Support for Act of Recognition Bill Promising - NFP
Thursday, 15th November 2012 at 11:47 am
Signs of Coalition support for an Act of Recognition Bill acknowledging Indigenous Australians in the Constitution are a step forward on the path to a referendum, Oxfam Australia says.
According to the international aid agency, the Coalition’s support, which was subject to final party room approval, would show they were willing to work with the Government to progress moves to recognise Aboriginal and Torres Strait Islander Peoples in the Constitution.
Oxfam Australia’s Indigenous rights policy adviser Andrew Meehan said signs of the strengthening of multi-party support were promising.
“This seems to be an issue the parties are working on together in good faith,” he said.
Meehan said further moves to establish a Joint Parliamentary Select Committee on Constitutional Recognition should be seen as an opportunity to maintain and strengthen multiparty support and take clear steps towards a referendum in the next electoral cycle.
“The Committee’s terms of reference should reflect the recommendations of the Expert Panel on Constitutional Recognition which reported earlier this year, and ensure real engagement with Aboriginal and Torres Strait Islander peoples,” Meehan said.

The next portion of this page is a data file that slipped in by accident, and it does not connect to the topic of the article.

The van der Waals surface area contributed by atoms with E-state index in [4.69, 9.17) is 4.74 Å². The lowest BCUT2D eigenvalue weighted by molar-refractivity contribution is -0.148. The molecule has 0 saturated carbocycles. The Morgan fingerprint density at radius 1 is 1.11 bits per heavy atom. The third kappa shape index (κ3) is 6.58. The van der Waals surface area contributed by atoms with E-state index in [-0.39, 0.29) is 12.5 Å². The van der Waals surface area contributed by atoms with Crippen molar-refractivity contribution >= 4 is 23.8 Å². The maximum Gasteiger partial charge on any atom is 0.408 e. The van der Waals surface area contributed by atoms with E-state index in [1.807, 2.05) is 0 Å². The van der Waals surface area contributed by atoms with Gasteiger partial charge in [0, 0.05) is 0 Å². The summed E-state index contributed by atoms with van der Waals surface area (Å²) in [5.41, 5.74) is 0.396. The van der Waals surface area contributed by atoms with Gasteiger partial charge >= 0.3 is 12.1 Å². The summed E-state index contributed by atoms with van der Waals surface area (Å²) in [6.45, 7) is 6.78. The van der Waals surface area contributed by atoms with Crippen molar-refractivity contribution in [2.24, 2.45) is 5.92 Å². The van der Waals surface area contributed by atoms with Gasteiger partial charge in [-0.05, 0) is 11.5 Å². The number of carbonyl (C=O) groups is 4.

He said recognising Aboriginal and Torres Strait Islander peoples in the Constitution would bring Australia’s Constitution up to date and reflected the views of many Indigenous and non-Indigenous people throughout Australia.
“Changing the Constitution is a way all Australians can join together to acknowledge our history and the great contribution made by Aboriginal and Torres Strait Islander peoples,” Meehan said.
An Act of Recognition was proposed by the government as an interim measure to help build momentum for a referendum to acknowledge Indigenous Australians in the Constitution in the future.
Oxfam Australia says it has supported opportunities for Aboriginal and Torres Strait Islander peoples to exercise their rights to basic social services, sustainable livelihoods, a strong voice and cultural diversity, for more than 30 years.
It says by addressing the exclusion of Aboriginal and Torres Strait Islander peoples in the nation’s founding document, Constitutional recognition has the potential to improve the wellbeing of Aboriginal and Torres Strait Islander peoples.